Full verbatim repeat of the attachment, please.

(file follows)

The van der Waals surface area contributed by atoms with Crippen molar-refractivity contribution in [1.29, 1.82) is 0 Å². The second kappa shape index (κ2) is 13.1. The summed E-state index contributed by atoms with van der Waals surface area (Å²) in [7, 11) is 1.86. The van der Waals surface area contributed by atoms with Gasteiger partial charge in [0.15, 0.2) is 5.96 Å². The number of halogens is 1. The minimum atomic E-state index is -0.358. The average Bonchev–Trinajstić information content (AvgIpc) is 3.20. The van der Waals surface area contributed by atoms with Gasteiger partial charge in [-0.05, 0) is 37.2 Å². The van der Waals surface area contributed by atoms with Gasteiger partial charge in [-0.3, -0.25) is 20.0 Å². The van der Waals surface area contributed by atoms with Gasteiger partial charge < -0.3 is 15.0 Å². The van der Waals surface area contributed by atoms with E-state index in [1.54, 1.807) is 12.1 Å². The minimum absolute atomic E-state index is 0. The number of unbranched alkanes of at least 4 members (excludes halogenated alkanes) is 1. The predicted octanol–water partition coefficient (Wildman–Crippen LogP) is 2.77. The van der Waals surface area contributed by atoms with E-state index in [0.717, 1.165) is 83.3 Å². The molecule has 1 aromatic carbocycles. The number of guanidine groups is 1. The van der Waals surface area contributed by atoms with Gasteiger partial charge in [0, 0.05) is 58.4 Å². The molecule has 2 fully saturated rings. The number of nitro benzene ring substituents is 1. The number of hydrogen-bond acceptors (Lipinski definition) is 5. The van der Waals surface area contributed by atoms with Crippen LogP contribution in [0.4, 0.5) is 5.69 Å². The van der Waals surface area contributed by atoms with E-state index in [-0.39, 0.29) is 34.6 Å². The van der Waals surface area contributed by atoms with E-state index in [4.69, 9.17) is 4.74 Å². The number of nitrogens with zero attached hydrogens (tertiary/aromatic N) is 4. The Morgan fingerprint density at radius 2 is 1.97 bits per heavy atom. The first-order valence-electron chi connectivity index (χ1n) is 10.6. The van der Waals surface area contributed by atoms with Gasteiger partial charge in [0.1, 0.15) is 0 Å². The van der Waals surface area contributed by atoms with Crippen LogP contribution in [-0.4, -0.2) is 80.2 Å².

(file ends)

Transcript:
The van der Waals surface area contributed by atoms with Crippen molar-refractivity contribution in [1.29, 1.82) is 0 Å². The second kappa shape index (κ2) is 13.1. The summed E-state index contributed by atoms with van der Waals surface area (Å²) in [7, 11) is 1.86. The van der Waals surface area contributed by atoms with Gasteiger partial charge in [0.15, 0.2) is 5.96 Å². The number of halogens is 1. The minimum atomic E-state index is -0.358. The average Bonchev–Trinajstić information content (AvgIpc) is 3.20. The van der Waals surface area contributed by atoms with Gasteiger partial charge in [-0.05, 0) is 37.2 Å². The van der Waals surface area contributed by atoms with Gasteiger partial charge in [-0.3, -0.25) is 20.0 Å². The van der Waals surface area contributed by atoms with Gasteiger partial charge < -0.3 is 15.0 Å². The van der Waals surface area contributed by atoms with E-state index in [1.54, 1.807) is 12.1 Å². The minimum absolute atomic E-state index is 0. The number of unbranched alkanes of at least 4 members (excludes halogenated alkanes) is 1. The predicted octanol–water partition coefficient (Wildman–Crippen LogP) is 2.77. The van der Waals surface area contributed by atoms with E-state index in [0.717, 1.165) is 83.3 Å². The molecule has 1 aromatic carbocycles. The number of guanidine groups is 1. The van der Waals surface area contributed by atoms with Gasteiger partial charge in [0, 0.05) is 58.4 Å². The molecule has 2 fully saturated rings. The number of nitro benzene ring substituents is 1. The number of hydrogen-bond acceptors (Lipinski definition) is 5. The van der Waals surface area contributed by atoms with Crippen LogP contribution in [0.4, 0.5) is 5.69 Å². The van der Waals surface area contributed by atoms with E-state index in [-0.39, 0.29) is 34.6 Å². The van der Waals surface area contributed by atoms with E-state index in [4.69, 9.17) is 4.74 Å². The number of nitrogens with zero attached hydrogens (tertiary/aromatic N) is 4. The Morgan fingerprint density at radius 2 is 1.97 bits per heavy atom. The first-order valence-electron chi connectivity index (χ1n) is 10.6. The van der Waals surface area contributed by atoms with Gasteiger partial charge in [0.1, 0.15) is 0 Å². The van der Waals surface area contributed by atoms with Crippen LogP contribution in [-0.4, -0.2) is 80.2 Å².